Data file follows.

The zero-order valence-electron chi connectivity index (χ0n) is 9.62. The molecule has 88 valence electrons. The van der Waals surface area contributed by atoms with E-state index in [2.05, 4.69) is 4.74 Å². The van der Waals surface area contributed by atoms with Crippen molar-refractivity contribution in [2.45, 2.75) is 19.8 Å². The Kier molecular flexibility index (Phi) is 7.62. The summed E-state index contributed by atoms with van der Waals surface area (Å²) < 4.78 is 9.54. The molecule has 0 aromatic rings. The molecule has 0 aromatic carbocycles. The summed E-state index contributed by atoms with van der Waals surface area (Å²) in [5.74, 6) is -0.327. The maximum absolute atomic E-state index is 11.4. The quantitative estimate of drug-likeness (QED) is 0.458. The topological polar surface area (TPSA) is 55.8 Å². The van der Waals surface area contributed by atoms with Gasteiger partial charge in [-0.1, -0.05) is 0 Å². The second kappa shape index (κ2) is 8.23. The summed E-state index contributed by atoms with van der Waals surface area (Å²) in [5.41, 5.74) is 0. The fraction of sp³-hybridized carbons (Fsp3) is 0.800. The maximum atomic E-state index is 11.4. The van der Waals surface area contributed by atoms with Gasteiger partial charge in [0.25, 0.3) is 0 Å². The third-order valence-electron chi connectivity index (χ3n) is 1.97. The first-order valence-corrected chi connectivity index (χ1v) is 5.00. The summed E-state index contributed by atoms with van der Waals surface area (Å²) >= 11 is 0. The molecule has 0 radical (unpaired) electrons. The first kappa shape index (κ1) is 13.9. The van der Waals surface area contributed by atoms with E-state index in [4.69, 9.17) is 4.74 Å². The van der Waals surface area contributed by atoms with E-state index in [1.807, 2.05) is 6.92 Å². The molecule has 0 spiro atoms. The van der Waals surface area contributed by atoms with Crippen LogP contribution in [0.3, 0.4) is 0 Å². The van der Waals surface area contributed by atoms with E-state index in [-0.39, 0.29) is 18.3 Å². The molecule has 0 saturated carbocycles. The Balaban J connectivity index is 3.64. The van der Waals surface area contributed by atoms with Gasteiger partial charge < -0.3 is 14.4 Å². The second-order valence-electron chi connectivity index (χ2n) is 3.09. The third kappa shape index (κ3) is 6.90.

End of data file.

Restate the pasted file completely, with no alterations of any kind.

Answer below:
The zero-order valence-electron chi connectivity index (χ0n) is 9.62. The molecule has 88 valence electrons. The van der Waals surface area contributed by atoms with E-state index in [2.05, 4.69) is 4.74 Å². The van der Waals surface area contributed by atoms with Crippen molar-refractivity contribution in [2.45, 2.75) is 19.8 Å². The Kier molecular flexibility index (Phi) is 7.62. The summed E-state index contributed by atoms with van der Waals surface area (Å²) < 4.78 is 9.54. The molecule has 0 aromatic rings. The molecule has 0 aromatic carbocycles. The summed E-state index contributed by atoms with van der Waals surface area (Å²) in [5.74, 6) is -0.327. The maximum absolute atomic E-state index is 11.4. The quantitative estimate of drug-likeness (QED) is 0.458. The topological polar surface area (TPSA) is 55.8 Å². The van der Waals surface area contributed by atoms with Gasteiger partial charge in [-0.1, -0.05) is 0 Å². The second kappa shape index (κ2) is 8.23. The summed E-state index contributed by atoms with van der Waals surface area (Å²) in [5.41, 5.74) is 0. The fraction of sp³-hybridized carbons (Fsp3) is 0.800. The maximum atomic E-state index is 11.4. The van der Waals surface area contributed by atoms with Gasteiger partial charge in [0.25, 0.3) is 0 Å². The third-order valence-electron chi connectivity index (χ3n) is 1.97. The first-order valence-corrected chi connectivity index (χ1v) is 5.00. The summed E-state index contributed by atoms with van der Waals surface area (Å²) >= 11 is 0. The molecule has 0 radical (unpaired) electrons. The first kappa shape index (κ1) is 13.9. The van der Waals surface area contributed by atoms with E-state index in [4.69, 9.17) is 4.74 Å². The van der Waals surface area contributed by atoms with E-state index in [1.807, 2.05) is 6.92 Å². The molecule has 0 spiro atoms. The van der Waals surface area contributed by atoms with Crippen LogP contribution in [0.3, 0.4) is 0 Å². The van der Waals surface area contributed by atoms with E-state index in [-0.39, 0.29) is 18.3 Å². The molecule has 0 saturated carbocycles. The Balaban J connectivity index is 3.64. The van der Waals surface area contributed by atoms with Gasteiger partial charge < -0.3 is 14.4 Å². The second-order valence-electron chi connectivity index (χ2n) is 3.09. The third kappa shape index (κ3) is 6.90.